Post # 1
Most of the time, when I actually think about it, I feel like I don’t actually deserve my degree.
Despite the thousands of hours I have put in already, I feel I don’t know nearly as much as my co-students.
Post # 3
That’s ok! When I graduated, I thought I should feel super enlightened, but the truth was, I felt like I had already forgotten most things I had learned.
When I started working, though, I realized that I understood the concepts of my field much better than some of my coworkers who came from different fields. I also realized that college taught me to gather, analyze and apply information to complete the task at hand.
Congratulations on your degree! You worked hard for it and you deserve it. And hopefully, you’ll find out really soon how valuable it was to get it. 🙂
Post # 4
I’m a teacher – some of my college classes were such a waste. However, after field experience and a year of working as an assistant teacher in a program for dyslexia, now I definitely feel like I’ve earned my degree. The experience taught me the most.
Congratulations on graduating! It’s a big accomplishment!
Post # 5
On my last day of classes for this semester, one of my classmates started citing Foucault out of nowhere. I didn’t even know how to correctly spell it. :-/
Post # 6
@abbie017: I had a class with a guy who cited Niklas Luhmann, used big words, and sounded really smart. I was impressed and intimidated. Then I had another class with this guy. He cited Niklas Luhmann and used the same big words. The next class I had with him, he cited Niklas Luhmann…
Post # 7
@missfrillycoat: I bet you do know just as much about certain topics… you just don’t openly brag about it and show off.
Post # 8
You all rock. I just came back on to see this. Thank you for making my evening better.
Post # 9
I really don’t think you’re alone. Now that I’m in the field I feel lost at times!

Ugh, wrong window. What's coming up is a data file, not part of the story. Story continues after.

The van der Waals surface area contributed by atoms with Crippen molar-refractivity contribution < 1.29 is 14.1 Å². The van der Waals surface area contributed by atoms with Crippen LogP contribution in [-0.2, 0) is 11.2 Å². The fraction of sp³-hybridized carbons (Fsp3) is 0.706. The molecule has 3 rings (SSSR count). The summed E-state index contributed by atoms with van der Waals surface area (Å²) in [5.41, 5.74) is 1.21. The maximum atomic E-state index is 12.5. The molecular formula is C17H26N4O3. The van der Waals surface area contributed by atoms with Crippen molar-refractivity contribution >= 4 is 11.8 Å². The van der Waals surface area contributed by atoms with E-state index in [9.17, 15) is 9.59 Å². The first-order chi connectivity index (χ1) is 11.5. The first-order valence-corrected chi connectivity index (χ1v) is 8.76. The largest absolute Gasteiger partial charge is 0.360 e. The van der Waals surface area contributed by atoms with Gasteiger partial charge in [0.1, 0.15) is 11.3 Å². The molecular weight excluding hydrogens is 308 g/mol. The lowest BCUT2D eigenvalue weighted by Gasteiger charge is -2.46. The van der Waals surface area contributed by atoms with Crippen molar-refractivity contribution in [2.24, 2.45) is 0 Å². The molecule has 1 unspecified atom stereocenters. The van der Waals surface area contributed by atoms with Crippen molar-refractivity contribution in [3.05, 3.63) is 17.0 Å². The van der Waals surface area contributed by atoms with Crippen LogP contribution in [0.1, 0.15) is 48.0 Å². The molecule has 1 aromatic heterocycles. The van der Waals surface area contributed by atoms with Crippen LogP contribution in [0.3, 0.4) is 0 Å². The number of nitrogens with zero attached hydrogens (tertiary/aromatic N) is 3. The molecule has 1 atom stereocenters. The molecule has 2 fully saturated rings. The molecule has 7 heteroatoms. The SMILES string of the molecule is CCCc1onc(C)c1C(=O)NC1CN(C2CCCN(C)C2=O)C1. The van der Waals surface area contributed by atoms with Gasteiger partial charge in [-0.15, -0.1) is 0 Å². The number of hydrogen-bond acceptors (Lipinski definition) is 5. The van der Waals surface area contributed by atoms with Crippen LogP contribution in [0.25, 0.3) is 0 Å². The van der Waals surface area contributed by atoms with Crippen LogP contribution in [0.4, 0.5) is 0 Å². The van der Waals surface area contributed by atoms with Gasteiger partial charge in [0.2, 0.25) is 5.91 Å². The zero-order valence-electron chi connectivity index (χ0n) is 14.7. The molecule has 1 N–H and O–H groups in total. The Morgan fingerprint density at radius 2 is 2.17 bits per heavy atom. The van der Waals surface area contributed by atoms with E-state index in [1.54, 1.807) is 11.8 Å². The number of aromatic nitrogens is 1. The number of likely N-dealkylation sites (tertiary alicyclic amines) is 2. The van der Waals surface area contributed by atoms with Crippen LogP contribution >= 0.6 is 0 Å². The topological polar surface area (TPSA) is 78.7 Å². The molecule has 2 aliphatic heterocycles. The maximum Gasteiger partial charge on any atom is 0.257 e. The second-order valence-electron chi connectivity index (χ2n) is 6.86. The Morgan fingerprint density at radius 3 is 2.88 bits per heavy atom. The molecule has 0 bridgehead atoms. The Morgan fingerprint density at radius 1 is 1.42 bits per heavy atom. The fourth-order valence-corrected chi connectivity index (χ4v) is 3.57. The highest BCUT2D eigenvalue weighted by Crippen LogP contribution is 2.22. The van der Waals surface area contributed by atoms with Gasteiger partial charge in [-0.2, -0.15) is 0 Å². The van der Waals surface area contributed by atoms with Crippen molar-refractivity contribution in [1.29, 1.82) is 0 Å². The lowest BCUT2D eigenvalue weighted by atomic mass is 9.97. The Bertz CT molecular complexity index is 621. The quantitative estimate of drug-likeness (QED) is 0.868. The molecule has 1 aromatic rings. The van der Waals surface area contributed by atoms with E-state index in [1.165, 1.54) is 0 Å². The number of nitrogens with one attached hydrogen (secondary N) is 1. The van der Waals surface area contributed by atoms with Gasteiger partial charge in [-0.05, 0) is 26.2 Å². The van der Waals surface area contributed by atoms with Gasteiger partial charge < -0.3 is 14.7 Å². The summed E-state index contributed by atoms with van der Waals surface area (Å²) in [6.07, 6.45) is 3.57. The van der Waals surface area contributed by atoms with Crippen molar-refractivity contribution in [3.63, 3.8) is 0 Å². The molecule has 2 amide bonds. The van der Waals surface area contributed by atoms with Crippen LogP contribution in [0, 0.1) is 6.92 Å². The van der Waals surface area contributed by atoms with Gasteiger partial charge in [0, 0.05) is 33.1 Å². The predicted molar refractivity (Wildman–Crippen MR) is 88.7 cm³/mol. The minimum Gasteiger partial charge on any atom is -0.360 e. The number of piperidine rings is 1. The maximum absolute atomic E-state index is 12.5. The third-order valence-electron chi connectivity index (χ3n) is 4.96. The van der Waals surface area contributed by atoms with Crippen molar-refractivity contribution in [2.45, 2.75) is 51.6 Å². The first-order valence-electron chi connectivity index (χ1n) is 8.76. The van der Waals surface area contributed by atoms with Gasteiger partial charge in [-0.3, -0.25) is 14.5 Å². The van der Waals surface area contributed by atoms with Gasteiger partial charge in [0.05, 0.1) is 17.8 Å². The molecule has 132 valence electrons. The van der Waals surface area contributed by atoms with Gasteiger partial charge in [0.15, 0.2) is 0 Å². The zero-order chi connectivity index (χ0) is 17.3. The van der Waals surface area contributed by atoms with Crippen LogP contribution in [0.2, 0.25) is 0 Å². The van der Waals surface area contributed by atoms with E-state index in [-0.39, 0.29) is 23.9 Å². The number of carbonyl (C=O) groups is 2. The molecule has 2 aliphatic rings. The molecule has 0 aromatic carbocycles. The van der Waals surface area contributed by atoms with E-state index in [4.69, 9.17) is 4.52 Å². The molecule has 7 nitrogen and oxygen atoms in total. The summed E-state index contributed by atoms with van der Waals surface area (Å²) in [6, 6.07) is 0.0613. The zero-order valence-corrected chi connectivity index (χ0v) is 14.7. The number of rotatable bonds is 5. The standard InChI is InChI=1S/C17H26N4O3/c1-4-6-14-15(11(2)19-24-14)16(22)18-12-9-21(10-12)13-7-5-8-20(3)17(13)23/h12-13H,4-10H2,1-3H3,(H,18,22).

Post # 10
@star_dust: I agree with you about experience being the most enlightening.
I wouldn’t worry. I don’t feel like I’ve learned very much from my actual classes. I feel experience has taught me the most by far. I feel prepared, but that’s only because I’ve had a lot of field experience and amazing mentor teachers (I’m an education major). I haven’t graduated yet (I’m a senior), but I highly doubt the next six months or so will change my mind (I graduate in Dec.).
Post # 11
Honestly, I felt grad school just made me dumber lol.
The longer I stayed in, the more out of touch I became. Everything was all theoretical but nothing was truly applicable to the real world. I became an “expert” in a very, very, very narrow niche and well, who cares about what I researched. lol In the real world, I’m just naive with 0 actual experience! I’m the first to graduate out of my class (2 years ahead of the average) and have published much more than any other graduate in the history of my PhD program, but really, it was all just luck. Lucky projects, lucky results. Grad school didn’t make me smarter.
Post # 12
I just started graduate school last night.
Honestly, after hearing the big words and citing different works I promised myself that I will stay myself.
Why? I’m 25, but have more real life work experience than the others. Most of them are doing a career change, so they use their big words and references to hide the fact that they never have done this out in real life. So I’m going to keep being me and not let their dictionary-mouths make me feel bad!